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[dawg, dog] /dɔg, dɒg/
a domesticated canid, Canis familiaris, bred in many varieties.
any carnivore of the dog family Canidae, having prominent canine teeth and, in the wild state, a long and slender muzzle, a deep-chested muscular body, a bushy tail, and large, erect ears.
Compare canid.
the male of such an animal.
any of various animals resembling a dog.
a despicable man or youth.
Informal. a fellow in general:
a lucky dog.
dogs, Slang. feet.
  1. something worthless or of extremely poor quality:
    That used car you bought is a dog.
  2. an utter failure; flop:
    Critics say his new play is a dog.
Slang. an ugly, boring, or crude person.
Slang. hot dog.
(initial capital letter) Astronomy. either of two constellations, Canis Major or Canis Minor.
  1. any of various mechanical devices, as for gripping or holding something.
  2. a projection on a moving part for moving steadily or for tripping another part with which it engages.
Also called gripper, nipper. Metalworking. a device on a drawbench for drawing the work through the die.
a cramp binding together two timbers.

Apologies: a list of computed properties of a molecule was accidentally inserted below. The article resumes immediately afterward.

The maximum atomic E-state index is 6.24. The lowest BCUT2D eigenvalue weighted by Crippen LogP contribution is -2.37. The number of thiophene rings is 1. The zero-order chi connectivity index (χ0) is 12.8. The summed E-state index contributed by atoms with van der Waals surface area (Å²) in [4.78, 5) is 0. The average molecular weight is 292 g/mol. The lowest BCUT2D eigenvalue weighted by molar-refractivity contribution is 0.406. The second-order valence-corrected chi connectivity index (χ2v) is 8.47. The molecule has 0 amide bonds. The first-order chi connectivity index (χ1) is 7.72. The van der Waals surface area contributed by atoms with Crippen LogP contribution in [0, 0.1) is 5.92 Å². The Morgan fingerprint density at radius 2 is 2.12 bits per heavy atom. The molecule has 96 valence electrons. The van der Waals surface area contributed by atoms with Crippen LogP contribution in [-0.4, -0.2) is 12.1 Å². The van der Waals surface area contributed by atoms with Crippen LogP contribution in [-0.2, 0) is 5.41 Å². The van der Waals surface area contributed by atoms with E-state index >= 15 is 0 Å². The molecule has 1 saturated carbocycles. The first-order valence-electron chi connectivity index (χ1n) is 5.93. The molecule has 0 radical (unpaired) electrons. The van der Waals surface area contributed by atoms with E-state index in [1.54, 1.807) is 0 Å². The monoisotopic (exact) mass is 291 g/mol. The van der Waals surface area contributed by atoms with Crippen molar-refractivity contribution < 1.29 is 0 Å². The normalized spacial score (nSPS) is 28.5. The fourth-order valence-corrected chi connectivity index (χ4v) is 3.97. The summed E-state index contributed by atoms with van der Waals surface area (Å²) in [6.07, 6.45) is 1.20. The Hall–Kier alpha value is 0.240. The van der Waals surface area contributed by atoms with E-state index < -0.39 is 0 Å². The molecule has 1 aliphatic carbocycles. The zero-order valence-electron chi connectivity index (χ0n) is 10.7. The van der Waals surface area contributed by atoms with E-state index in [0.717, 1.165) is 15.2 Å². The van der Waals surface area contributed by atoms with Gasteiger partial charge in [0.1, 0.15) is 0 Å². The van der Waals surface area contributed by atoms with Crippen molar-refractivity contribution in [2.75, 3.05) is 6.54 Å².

an iron bar driven into a stone or timber to provide a means of lifting it.
an andiron; firedog.
Meteorology. a sundog or fogdog.
a word formerly used in communications to represent the letter D.
verb (used with object), dogged, dogging.
to follow or track like a dog, especially with hostile intent; hound.
to drive or chase with a dog or dogs.
Machinery. to fasten with dogs.
dog it, Informal.
  1. to shirk one's responsibility; loaf on the job.
  2. to retreat, flee, renege, etc.:
    a sponsor who dogged it when needed most.
go to the dogs, Informal. to deteriorate; degenerate morally or physically:
This neighborhood is going to the dogs.
lead a dog's life, to have an unhappy or harassed existence:
He complains that he led a dog's life in the army.
let sleeping dogs lie, to refrain from action that would alter an existing situation for fear of causing greater problems or complexities.
put on the dog, Informal. to assume an attitude of wealth or importance; put on airs.
throw to the dogs. throw (def 57).